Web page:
The Struggle for Unemployment Benefits in Illinois

Frank H. Brooks
August 14, 2010
Few contingents file
 Few aware that this even an option – need to
build awareness
 Others think it doesn’t apply to them (it’s for
blue-collar workers)
Those who do often have their eligibility
challenged by their employers
 Not always - some have slipped through the
 Possible trend of more employers routinely
challenging eligibility (they’re becoming aware)
August 14, 2010
Mailed notice of “local office interview”
The interviewer asks a set of questions focused on
pattern of employment
 This pattern is taken as evidence of “reasonable
 Interview doesn’t focus on contractual terms
Pivotal question is “Do you believe that you will
have employment with this employer in the fall?”
Citing contract provisions or assignment letters
that indicate that there is no guarantee of
continued (or this) assignment generally ignored.
August 14, 2010
claimant has earned wages for employment in an
educational institution during the base period and has filed
for unemployment insurance benefits for a period between
two successive academic years and has performed services in
the first of such academic years or terms.
Under the provisions of Section 612 of the Illinois
Unemployment Insurance Act, an individual is ineligible for
benefits on the basis of wages for employment from an
educational institution for any week between two successive
years or terms if the individual either has a contract or has
reasonable assurance she will perform such services in the
next academic year or term.”
Since the claimant either has a contract or has reasonable
assurance that he/she will perform such services in the next
academic year or term, the claimant is ineligible for benefits
under the provisions of Section 612.”
August 14, 2010
A few who’ve been denied eligibility after the
phone interview have appealed
Some have had success; most have not
Barrier in Illinois is Campbell decision (1991)
 appellant had letters from department chairman saying
there was no guarantee of continued assignment
 ruling was that pattern of employment indicated
“reasonable assurance”
 this often cited in appeals (and seems to have influenced
eligibility interview)
 IEA legal believes this a fundamentally-limiting precedent
August 14, 2010
Idea for filing parties came up at Illinois
Higher Education Conference Oct. 2007
◦ Got funding through NEA Contingent Action Plan
◦ NEA also joined AFT and AAUP in funding
publication of “Access to Unemployment
Insurance…” booklet
Two major parts of strategy
“Filing parties” (group mobilization)
Legislative (change the law in Illinois)
Court challenge seen as fruitless
Both parts of strategy require mobilizing parent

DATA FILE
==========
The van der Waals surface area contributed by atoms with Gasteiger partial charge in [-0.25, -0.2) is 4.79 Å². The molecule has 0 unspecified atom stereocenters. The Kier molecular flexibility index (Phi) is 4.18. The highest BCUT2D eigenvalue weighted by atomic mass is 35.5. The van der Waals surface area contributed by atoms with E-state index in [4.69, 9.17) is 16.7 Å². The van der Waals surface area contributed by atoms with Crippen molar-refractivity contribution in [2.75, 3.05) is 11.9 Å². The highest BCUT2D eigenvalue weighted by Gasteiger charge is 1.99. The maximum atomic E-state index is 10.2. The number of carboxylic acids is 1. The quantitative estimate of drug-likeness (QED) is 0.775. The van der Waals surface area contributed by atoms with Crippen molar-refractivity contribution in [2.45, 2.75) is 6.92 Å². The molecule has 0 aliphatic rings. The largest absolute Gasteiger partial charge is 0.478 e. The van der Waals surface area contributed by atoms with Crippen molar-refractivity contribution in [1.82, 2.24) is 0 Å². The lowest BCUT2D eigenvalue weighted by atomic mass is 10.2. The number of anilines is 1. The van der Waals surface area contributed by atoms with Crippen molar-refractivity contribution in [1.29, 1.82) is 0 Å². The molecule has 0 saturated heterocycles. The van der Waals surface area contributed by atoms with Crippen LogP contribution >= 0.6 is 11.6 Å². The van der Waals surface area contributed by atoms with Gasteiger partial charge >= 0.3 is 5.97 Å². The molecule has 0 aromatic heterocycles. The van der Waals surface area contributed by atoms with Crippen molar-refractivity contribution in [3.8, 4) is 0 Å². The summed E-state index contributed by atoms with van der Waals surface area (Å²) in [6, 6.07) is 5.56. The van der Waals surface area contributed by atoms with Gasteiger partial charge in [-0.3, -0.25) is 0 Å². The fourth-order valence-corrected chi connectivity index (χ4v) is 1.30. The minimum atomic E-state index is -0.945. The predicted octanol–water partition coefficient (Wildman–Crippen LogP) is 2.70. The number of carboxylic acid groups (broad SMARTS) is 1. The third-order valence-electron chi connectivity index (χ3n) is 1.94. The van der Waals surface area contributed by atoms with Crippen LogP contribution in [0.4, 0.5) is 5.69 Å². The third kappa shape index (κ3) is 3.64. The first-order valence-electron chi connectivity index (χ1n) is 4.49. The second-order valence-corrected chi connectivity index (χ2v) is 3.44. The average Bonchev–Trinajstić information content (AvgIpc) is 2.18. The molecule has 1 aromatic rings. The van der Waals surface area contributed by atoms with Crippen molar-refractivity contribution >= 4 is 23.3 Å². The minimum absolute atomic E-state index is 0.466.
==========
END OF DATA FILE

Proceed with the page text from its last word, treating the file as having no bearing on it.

August 14, 2010
After training in March 2008, first parties held in
May 2008
◦ Basically info sessions – build awareness among
contingent faculty and offer practical advice on how to
◦ Tried to be clear about difficulties, but some expected it
to be easy
◦ Got wriiten advice from IEA on how to handle appeals
◦ Get benefits for some (the lucky few)
◦ Put “sand in the gears” for the Illinois Department of
Employment Security
◦ Builds up evidence of demand for benefits and injustice
of routine denial
August 14, 2010
Litigation strategy problematic (IEA advised that Campbell
decision so limiting that court challenges not worth
Thus, legislative strategy:
 need to change how Illinois interprets the national “reasonable
assurance” standard by changing Illinois law
◦ This analogous to IEA efforts to rewrite labor law in 1990s to
allow for organizing of adjuncts after unfavorable court decision
(the Harper decision)
 IEA lobbyists worked to get a state task force established to look
into unemployment benefits (“agreed-upon” path to legislation)
◦ Law passed, but task force slow to be established and hasn’t met
◦ Likely to take number of years
Ultimate solution is legal change at national level, so
activists pushed at NEA RA in 2009 to get NEA
commitment in legislative platform (successful)
Next steps?
August 14, 2010
Changing Illinois’s interpretation of “reasonable
assurance” at best a partial solution
Ultimate solution is change to national law
Mobilizing national unions to lobby for change
 activists (partiuclarly David Milroy and Beverly Stewart)
pushed at NEA RA in 2009 to get NEA commitment in
legislative platform (successful)
 Similar efforts in AFT
Next steps?
 Writing legislation
 Getting sponsors
 Mobilizing to get law actually changed
August 14, 2010

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